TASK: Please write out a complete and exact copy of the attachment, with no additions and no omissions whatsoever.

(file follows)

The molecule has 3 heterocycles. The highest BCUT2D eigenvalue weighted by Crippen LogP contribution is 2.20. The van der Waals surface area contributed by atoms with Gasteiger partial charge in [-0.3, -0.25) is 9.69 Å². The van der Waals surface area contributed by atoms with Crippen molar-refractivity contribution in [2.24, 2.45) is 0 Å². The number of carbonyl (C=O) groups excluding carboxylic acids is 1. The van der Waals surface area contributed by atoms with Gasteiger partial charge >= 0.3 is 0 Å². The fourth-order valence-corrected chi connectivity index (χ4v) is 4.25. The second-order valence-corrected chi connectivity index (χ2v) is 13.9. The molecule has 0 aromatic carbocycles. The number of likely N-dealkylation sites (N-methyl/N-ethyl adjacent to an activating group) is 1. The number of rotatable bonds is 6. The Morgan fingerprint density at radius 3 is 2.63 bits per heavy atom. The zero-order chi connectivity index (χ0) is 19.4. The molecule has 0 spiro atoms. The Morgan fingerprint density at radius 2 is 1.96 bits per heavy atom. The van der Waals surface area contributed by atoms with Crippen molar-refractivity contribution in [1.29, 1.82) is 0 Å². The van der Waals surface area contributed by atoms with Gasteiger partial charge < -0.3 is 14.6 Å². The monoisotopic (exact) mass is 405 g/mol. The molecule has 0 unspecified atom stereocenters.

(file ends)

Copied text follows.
The molecule has 3 heterocycles. The highest BCUT2D eigenvalue weighted by Crippen LogP contribution is 2.20. The van der Waals surface area contributed by atoms with Gasteiger partial charge in [-0.3, -0.25) is 9.69 Å². The van der Waals surface area contributed by atoms with Crippen molar-refractivity contribution in [2.24, 2.45) is 0 Å². The number of carbonyl (C=O) groups excluding carboxylic acids is 1. The van der Waals surface area contributed by atoms with Gasteiger partial charge >= 0.3 is 0 Å². The fourth-order valence-corrected chi connectivity index (χ4v) is 4.25. The second-order valence-corrected chi connectivity index (χ2v) is 13.9. The molecule has 0 aromatic carbocycles. The number of likely N-dealkylation sites (N-methyl/N-ethyl adjacent to an activating group) is 1. The number of rotatable bonds is 6. The Morgan fingerprint density at radius 3 is 2.63 bits per heavy atom. The zero-order chi connectivity index (χ0) is 19.4. The molecule has 0 spiro atoms. The Morgan fingerprint density at radius 2 is 1.96 bits per heavy atom. The van der Waals surface area contributed by atoms with Crippen molar-refractivity contribution in [1.29, 1.82) is 0 Å². The van der Waals surface area contributed by atoms with Gasteiger partial charge < -0.3 is 14.6 Å². The monoisotopic (exact) mass is 405 g/mol. The molecule has 0 unspecified atom stereocenters.